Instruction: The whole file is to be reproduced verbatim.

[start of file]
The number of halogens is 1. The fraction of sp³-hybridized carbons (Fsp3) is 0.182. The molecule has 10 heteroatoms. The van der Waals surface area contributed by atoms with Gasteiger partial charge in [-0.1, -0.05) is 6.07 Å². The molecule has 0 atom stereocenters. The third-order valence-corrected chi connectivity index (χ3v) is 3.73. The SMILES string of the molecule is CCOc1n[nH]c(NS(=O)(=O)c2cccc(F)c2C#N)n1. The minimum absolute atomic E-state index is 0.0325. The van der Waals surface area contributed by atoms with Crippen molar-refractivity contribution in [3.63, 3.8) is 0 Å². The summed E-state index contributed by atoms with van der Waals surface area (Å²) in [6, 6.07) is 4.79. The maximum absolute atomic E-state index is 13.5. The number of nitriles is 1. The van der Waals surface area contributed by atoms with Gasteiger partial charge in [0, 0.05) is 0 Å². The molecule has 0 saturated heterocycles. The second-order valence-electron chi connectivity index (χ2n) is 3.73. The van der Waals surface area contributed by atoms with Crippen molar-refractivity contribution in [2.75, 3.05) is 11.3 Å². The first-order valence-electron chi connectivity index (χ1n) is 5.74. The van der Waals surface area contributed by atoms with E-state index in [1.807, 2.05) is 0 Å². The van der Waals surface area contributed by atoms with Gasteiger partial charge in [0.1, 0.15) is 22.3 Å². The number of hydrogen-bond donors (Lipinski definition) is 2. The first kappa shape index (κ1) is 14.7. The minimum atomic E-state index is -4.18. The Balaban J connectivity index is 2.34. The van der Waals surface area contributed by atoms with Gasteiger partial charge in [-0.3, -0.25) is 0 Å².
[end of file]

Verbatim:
The number of halogens is 1. The fraction of sp³-hybridized carbons (Fsp3) is 0.182. The molecule has 10 heteroatoms. The van der Waals surface area contributed by atoms with Gasteiger partial charge in [-0.1, -0.05) is 6.07 Å². The molecule has 0 atom stereocenters. The third-order valence-corrected chi connectivity index (χ3v) is 3.73. The SMILES string of the molecule is CCOc1n[nH]c(NS(=O)(=O)c2cccc(F)c2C#N)n1. The minimum absolute atomic E-state index is 0.0325. The van der Waals surface area contributed by atoms with Crippen molar-refractivity contribution in [3.63, 3.8) is 0 Å². The summed E-state index contributed by atoms with van der Waals surface area (Å²) in [6, 6.07) is 4.79. The maximum absolute atomic E-state index is 13.5. The number of nitriles is 1. The van der Waals surface area contributed by atoms with Gasteiger partial charge in [0, 0.05) is 0 Å². The molecule has 0 saturated heterocycles. The second-order valence-electron chi connectivity index (χ2n) is 3.73. The van der Waals surface area contributed by atoms with Crippen molar-refractivity contribution in [2.75, 3.05) is 11.3 Å². The first-order valence-electron chi connectivity index (χ1n) is 5.74. The van der Waals surface area contributed by atoms with E-state index in [1.807, 2.05) is 0 Å². The van der Waals surface area contributed by atoms with Gasteiger partial charge in [0.1, 0.15) is 22.3 Å². The number of hydrogen-bond donors (Lipinski definition) is 2. The first kappa shape index (κ1) is 14.7. The minimum atomic E-state index is -4.18. The Balaban J connectivity index is 2.34. The van der Waals surface area contributed by atoms with Gasteiger partial charge in [-0.3, -0.25) is 0 Å².